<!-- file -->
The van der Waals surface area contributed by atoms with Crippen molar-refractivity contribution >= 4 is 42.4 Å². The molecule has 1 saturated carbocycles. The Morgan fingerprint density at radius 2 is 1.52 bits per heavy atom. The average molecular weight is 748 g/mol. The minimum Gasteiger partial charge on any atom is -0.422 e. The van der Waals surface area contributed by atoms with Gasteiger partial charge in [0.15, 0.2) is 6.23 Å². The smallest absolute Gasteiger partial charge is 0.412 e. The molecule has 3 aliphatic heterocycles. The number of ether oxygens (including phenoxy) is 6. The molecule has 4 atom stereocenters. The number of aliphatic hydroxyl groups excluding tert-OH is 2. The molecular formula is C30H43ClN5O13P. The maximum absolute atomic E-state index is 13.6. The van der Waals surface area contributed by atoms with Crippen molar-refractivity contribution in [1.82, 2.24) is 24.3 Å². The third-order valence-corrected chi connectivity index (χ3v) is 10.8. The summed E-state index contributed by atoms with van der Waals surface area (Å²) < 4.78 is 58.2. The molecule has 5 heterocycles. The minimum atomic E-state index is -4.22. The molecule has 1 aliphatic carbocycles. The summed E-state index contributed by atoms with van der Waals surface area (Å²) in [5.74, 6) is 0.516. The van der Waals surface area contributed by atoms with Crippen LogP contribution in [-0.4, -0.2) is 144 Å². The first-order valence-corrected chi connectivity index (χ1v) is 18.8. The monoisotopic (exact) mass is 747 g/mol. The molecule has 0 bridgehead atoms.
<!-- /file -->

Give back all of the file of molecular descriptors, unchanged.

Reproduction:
The van der Waals surface area contributed by atoms with Crippen molar-refractivity contribution >= 4 is 42.4 Å². The molecule has 1 saturated carbocycles. The Morgan fingerprint density at radius 2 is 1.52 bits per heavy atom. The average molecular weight is 748 g/mol. The minimum Gasteiger partial charge on any atom is -0.422 e. The van der Waals surface area contributed by atoms with Gasteiger partial charge in [0.15, 0.2) is 6.23 Å². The smallest absolute Gasteiger partial charge is 0.412 e. The molecule has 3 aliphatic heterocycles. The number of ether oxygens (including phenoxy) is 6. The molecule has 4 atom stereocenters. The number of aliphatic hydroxyl groups excluding tert-OH is 2. The molecular formula is C30H43ClN5O13P. The maximum absolute atomic E-state index is 13.6. The van der Waals surface area contributed by atoms with Crippen molar-refractivity contribution in [1.82, 2.24) is 24.3 Å². The third-order valence-corrected chi connectivity index (χ3v) is 10.8. The summed E-state index contributed by atoms with van der Waals surface area (Å²) < 4.78 is 58.2. The molecule has 5 heterocycles. The minimum atomic E-state index is -4.22. The molecule has 1 aliphatic carbocycles. The summed E-state index contributed by atoms with van der Waals surface area (Å²) in [5.74, 6) is 0.516. The van der Waals surface area contributed by atoms with Crippen LogP contribution in [-0.4, -0.2) is 144 Å². The first-order valence-corrected chi connectivity index (χ1v) is 18.8. The monoisotopic (exact) mass is 747 g/mol. The molecule has 0 bridgehead atoms.